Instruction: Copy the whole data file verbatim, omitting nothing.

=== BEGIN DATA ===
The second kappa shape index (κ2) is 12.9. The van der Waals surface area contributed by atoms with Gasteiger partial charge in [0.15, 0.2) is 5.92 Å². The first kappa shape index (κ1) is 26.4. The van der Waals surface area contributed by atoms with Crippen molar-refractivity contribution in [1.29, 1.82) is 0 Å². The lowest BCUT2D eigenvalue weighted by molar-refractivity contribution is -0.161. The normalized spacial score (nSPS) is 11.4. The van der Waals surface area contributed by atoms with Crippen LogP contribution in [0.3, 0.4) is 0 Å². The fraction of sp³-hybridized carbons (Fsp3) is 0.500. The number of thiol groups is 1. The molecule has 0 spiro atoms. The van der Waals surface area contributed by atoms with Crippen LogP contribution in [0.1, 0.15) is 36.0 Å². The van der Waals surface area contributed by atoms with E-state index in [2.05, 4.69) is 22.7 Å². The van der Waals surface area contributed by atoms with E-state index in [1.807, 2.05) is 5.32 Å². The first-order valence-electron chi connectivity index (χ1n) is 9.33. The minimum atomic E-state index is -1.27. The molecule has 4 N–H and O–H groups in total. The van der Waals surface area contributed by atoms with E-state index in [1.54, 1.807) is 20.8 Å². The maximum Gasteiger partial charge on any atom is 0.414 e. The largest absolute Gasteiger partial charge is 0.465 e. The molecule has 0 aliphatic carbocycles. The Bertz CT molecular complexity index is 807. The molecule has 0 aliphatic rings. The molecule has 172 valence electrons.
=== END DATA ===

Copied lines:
The second kappa shape index (κ2) is 12.9. The van der Waals surface area contributed by atoms with Gasteiger partial charge in [0.15, 0.2) is 5.92 Å². The first kappa shape index (κ1) is 26.4. The van der Waals surface area contributed by atoms with Crippen molar-refractivity contribution in [1.29, 1.82) is 0 Å². The lowest BCUT2D eigenvalue weighted by molar-refractivity contribution is -0.161. The normalized spacial score (nSPS) is 11.4. The van der Waals surface area contributed by atoms with Crippen LogP contribution in [0.3, 0.4) is 0 Å². The fraction of sp³-hybridized carbons (Fsp3) is 0.500. The number of thiol groups is 1. The molecule has 0 spiro atoms. The van der Waals surface area contributed by atoms with Crippen LogP contribution in [0.1, 0.15) is 36.0 Å². The van der Waals surface area contributed by atoms with E-state index in [2.05, 4.69) is 22.7 Å². The van der Waals surface area contributed by atoms with E-state index in [1.807, 2.05) is 5.32 Å². The first-order valence-electron chi connectivity index (χ1n) is 9.33. The minimum atomic E-state index is -1.27. The molecule has 4 N–H and O–H groups in total. The van der Waals surface area contributed by atoms with E-state index in [1.54, 1.807) is 20.8 Å². The maximum Gasteiger partial charge on any atom is 0.414 e. The largest absolute Gasteiger partial charge is 0.465 e. The molecule has 0 aliphatic carbocycles. The Bertz CT molecular complexity index is 807. The molecule has 0 aliphatic rings. The molecule has 172 valence electrons.